Corporate Political Spending Pushes SEC To Consider Disclosure Rule

WASHINGTON, DC - SEPTEMBER 19:  SEC commissioner Luis Aguilar speaks during a meeting at the U.S. Securities and Exchange Com
WASHINGTON, DC - SEPTEMBER 19: SEC commissioner Luis Aguilar speaks during a meeting at the U.S. Securities and Exchange Commission September 19, 2011 in Washington, DC. The commission voted unanimous during the meeting on whether to propose a new rule under Section 621 of the Dodd-Frank Wall Street Reform and Consumer Protection Act to implement the prohibition under Section 621 regarding material conflicts of interest. (Photo by Alex Wong/Getty Images)

WASHINGTON -- The Securities and Exchange Commission announced last month that it will consider a proposed rule to require publicly traded corporations to disclose their political spending to their shareholders. The SEC said a proposed rule-making will be released by April 2013.

The move is a big victory for members of the Corporate Reform Coalition, a group of good-government watchdogs, labor unions and institutional investors that has been pushing for greater disclosure in the wake of the Supreme Court's 2010 Citizens United ruling that corporations may spend freely from their treasuries on political activities. The 2012 election saw at least $400 million in "dark money" -- that is, political spending funded by undisclosed donors -- at just the federal level.

"We congratulate the SEC for listening to investors and the public, in moving forward on a rule that would require publicly traded companies to disclose their political spending," said Lisa Gilbert, director of Public Citizen's Congress Watch, which is part of the Corporate Reform Coalition.

Some 320,000 people have written to the SEC in support of a petition for a corporate political transparency rule -- nearly double the previous record of comments submitted to the agency, on a measure related to the trade in "blood diamonds."

At the same time, corporate political disclosure is already becoming an industry norm thanks to the efforts of groups like the Center for Political Accountability, according to Adam Kanzer, managing director and general counsel for Domini Social Investments LLC.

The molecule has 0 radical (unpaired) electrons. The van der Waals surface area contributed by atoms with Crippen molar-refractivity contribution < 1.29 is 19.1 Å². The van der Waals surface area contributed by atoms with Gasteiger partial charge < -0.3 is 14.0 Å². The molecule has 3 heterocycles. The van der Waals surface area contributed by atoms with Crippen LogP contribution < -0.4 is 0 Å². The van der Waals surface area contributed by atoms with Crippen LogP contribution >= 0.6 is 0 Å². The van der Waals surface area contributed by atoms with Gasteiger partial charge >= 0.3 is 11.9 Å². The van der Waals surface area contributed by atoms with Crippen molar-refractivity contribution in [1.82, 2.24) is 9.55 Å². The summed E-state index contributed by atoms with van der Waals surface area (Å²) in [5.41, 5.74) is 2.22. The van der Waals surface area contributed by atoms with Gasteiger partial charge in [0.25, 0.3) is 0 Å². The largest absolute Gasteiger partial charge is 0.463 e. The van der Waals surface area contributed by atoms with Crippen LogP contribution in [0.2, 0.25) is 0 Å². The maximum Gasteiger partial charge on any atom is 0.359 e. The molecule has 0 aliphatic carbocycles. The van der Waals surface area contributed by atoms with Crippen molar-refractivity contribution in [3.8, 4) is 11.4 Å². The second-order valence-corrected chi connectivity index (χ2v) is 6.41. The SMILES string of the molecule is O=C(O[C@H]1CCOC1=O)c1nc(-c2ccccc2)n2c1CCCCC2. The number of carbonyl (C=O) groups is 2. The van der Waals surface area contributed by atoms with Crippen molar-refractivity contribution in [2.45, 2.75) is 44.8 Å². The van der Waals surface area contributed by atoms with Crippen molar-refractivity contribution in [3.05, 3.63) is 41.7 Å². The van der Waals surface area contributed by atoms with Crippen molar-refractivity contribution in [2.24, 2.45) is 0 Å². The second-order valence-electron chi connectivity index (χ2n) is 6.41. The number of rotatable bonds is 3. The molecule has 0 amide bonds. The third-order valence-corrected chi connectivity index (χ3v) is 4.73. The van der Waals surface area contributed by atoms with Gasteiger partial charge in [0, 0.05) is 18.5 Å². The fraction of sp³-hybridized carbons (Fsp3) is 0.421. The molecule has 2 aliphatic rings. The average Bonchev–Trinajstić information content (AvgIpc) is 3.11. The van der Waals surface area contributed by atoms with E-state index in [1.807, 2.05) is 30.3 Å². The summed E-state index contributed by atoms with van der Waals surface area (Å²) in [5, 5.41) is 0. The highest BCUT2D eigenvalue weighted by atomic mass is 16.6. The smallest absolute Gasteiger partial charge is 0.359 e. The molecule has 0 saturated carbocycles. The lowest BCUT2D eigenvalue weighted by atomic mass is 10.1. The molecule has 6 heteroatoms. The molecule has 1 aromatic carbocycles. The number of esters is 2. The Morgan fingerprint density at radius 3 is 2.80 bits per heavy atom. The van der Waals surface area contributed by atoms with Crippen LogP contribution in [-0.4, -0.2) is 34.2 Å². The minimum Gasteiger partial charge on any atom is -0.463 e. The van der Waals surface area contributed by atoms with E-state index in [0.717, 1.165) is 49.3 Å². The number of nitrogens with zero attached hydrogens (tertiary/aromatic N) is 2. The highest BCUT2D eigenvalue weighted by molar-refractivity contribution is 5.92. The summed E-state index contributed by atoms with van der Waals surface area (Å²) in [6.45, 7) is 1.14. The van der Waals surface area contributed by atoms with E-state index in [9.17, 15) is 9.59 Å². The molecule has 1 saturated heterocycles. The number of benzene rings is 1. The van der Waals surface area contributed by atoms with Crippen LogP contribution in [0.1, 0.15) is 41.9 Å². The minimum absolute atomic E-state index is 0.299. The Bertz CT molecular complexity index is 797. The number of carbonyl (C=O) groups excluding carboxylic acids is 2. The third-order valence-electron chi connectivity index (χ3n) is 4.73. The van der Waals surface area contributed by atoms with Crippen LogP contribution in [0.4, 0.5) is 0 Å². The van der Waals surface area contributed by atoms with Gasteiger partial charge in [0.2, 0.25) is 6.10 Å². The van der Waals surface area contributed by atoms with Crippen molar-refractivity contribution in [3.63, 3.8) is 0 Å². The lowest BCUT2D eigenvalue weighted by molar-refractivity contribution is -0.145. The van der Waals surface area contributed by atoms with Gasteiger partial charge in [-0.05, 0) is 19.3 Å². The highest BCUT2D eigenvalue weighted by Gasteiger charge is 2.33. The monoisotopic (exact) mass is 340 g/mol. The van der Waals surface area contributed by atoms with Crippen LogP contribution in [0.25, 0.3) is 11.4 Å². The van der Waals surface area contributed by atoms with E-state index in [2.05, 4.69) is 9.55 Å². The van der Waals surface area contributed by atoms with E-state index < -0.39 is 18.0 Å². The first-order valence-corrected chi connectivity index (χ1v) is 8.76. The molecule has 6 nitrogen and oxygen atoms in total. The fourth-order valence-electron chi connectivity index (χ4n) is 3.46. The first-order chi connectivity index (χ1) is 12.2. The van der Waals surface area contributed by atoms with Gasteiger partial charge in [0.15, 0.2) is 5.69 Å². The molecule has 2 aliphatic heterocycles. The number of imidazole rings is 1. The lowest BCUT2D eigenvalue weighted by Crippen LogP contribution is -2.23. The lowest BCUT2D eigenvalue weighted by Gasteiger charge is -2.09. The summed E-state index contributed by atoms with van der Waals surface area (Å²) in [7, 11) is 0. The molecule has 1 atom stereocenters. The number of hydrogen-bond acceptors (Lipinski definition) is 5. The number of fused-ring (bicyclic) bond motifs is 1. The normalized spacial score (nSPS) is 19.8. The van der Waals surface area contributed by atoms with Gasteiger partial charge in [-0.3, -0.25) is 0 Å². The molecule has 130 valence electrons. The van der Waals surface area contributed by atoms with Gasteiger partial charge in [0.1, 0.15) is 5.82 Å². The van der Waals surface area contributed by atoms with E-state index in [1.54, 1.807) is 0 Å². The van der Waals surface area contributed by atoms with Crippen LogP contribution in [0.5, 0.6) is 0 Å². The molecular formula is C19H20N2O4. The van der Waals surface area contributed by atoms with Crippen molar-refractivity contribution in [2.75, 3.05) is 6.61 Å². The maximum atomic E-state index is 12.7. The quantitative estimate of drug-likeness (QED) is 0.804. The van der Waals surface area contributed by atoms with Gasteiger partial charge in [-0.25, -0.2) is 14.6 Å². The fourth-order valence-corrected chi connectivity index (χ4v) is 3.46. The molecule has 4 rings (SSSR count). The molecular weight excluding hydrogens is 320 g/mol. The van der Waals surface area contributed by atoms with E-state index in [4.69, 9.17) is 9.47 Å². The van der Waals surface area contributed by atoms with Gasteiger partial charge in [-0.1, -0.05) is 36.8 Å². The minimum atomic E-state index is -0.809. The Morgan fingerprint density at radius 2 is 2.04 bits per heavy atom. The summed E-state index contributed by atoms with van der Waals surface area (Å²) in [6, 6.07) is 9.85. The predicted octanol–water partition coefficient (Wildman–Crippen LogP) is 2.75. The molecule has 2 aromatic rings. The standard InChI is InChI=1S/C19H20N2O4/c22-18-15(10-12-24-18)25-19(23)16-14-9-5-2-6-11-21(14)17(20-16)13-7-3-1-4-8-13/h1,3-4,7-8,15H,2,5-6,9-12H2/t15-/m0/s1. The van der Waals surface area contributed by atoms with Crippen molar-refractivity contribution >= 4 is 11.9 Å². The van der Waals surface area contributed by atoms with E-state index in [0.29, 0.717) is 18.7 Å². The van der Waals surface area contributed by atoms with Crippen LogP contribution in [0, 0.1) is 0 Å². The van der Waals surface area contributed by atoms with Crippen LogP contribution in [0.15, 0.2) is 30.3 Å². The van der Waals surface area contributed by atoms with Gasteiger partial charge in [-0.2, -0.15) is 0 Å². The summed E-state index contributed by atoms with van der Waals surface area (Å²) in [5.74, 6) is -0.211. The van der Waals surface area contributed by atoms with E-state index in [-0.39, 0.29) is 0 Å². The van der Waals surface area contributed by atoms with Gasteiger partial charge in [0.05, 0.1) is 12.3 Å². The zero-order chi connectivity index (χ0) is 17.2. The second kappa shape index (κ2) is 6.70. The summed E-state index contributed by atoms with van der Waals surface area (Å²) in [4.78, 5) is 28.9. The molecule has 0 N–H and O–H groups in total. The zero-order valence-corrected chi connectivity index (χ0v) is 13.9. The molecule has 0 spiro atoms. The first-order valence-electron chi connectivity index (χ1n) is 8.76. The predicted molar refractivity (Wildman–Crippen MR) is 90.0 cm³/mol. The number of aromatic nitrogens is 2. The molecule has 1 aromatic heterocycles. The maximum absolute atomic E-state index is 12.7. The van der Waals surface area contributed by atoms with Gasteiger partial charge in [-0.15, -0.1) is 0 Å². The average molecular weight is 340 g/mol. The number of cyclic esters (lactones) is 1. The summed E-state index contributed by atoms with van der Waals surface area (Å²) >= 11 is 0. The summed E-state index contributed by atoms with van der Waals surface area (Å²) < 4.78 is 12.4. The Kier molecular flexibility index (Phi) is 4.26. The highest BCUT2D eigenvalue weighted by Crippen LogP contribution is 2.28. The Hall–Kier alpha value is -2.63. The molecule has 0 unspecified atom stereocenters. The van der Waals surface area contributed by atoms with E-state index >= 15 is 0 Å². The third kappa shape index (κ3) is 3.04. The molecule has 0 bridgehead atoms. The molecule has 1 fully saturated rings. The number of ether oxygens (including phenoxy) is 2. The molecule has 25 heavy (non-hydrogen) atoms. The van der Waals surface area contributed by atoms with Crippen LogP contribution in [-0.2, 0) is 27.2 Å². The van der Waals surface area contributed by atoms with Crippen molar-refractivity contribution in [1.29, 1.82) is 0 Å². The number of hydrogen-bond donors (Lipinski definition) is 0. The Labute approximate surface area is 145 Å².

"Today, 100 large companies, including more than half of the S&P 100, disclose their political spending," Kanzer said. "The time is right for a clear rule requiring all public companies to disclose."

Supporters of corporate political disclosure argue that undisclosed political spending is corrosive to both democracy and investment decision-making.

"Undisclosed political spending distorts the workings of the marketplace," Kanzer said. "We're looking to invest in companies who can compete and win through superior products and services, not through superior access to lawmakers. Transparency would allow us to get a better understanding of the true drivers of corporate value."

Pennsylvania state Treasurer Rob McCord, one of five state treasurers in the Corporate Reform Coalition, said that political candidates are going to "reverse-engineer their entire campaigns to please a handful of players who can put them in play." He added, "It's the kind of thing shareholders should worry about."

The biggest potential target of any new rule on corporate political transparency would be the U.S. Chamber of Commerce, the nation's largest business trade association and a major political player. The chamber vigorously opposes disclosure rules for corporations and nonprofits that spend money in elections. In 2012, it spent $36 million on political campaigns at the federal level without disclosing its donors.

The proposed SEC rule, however, would not cover privately held companies, a category that includes many businesses known for political activity. One key example: Koch Industries, the giant multinational that is privately held by the billionaire conservative activist Koch brothers.

It is possible that the SEC, despite listing the proposed rule as one that it plans to take up in 2013, will not do so. But Public Citizen's Gilbert said the SEC's declaration that a proposed rule-making will be released by April is meaningful and likely a sign that the agency intends to move forward. "That's something that they don't have to do," Gilbert said.

Also notable is that SEC Commissioner Luis Aguilar has gone out of his way to voice support for mandatory political disclosures by corporations. In a 2012 speech, Aguilar said, "Requiring transparency for corporate political expenditures cannot wait a decade. It is the Commission's responsibility to rectify this gap and ensure that investors are not left in the dark while their money is used without their knowledge or consent. The Commission should provide for disclosure of corporate political expenditures that results in uniform and consistent disclosure."



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